railfans were eager to denounce the folly of the abandonment. The railfans
quickly surrounded the radio announcer upon his boarding of the special.
"It has the potential for rapid transit." "A sad affair," "You can't even
smoke on buses." The sole counter comment came from a sarcastic Francis
Guido, a San Mateo lawyer, founder and long time publisher of The Western
Railroader. Guido stated that it was a "sad shame it has to go out, but
it's something everyone wanted, wasn't it?" He was soundly booed.
Guido accurately mirrored the temper of the times. As America's streetcar
and interurban mileage shrunk few complained. To the majority "progress"
had been served. This was the era when streetcars were regarded as an obsolete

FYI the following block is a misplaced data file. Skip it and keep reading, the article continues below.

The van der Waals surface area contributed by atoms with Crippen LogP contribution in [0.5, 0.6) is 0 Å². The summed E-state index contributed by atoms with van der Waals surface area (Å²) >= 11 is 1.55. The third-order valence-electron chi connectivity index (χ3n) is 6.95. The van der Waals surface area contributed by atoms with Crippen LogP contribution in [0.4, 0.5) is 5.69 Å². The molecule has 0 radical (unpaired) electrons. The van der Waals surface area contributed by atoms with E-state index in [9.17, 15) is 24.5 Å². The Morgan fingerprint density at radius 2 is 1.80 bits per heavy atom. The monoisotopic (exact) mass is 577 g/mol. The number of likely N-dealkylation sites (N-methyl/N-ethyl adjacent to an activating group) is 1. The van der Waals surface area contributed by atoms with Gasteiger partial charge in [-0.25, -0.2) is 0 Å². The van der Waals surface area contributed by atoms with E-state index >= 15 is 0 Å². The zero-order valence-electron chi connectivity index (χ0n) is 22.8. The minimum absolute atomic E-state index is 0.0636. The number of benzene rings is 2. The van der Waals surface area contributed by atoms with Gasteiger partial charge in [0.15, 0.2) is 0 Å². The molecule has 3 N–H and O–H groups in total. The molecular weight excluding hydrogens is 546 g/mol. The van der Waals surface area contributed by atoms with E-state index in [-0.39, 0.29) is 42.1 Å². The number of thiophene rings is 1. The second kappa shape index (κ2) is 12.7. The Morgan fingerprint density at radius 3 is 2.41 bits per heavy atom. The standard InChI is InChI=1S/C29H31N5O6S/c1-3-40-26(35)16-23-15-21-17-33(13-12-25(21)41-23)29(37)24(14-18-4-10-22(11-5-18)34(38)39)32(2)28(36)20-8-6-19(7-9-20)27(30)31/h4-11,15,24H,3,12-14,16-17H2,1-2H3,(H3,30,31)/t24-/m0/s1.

mode of transport. The public and most of the railfans knew that such abandonments
were part of the natural economic order.
the railfans aboard No. 1235 a source of excitement was the night's unusual
routing. It was to be different from any prior 40-line routing. Cars on
their last trip would operate directly to Muni's streetcar cemetery, Funston
Yard, on Lincoln Way. Once in San Francisco, No. 1235 and all 40-cars that
fateful night, after stopping at the Geneva barn, would head down Mission
Street (1235 would be the last streetcar on Mission Street) to 2nd Street,
2nd to Market Street, and then west on Market Street to Eddy, over the
Eddy Street trackage of the 31-line to Divisadero, and then over parts
of abandoned tracks of the 20, 7 and 17 lines on Divisadero, Oak, Stanyan,
Frederick and Lincoln Way to reach Funston Yard.
Sunday morning arrived and with a cheer, No. 1235 became the last car to
depart San Mateo. The era of the San Mateo Interurban, which had began
as San Francisco's first trolley line, was over.
BADEN AND BEYOND
April 27, 1892, San Francisco's pioneering electric railway, the San Francisco
& San Mateo Railway Co. (SF & SM) began service. Like many contemporary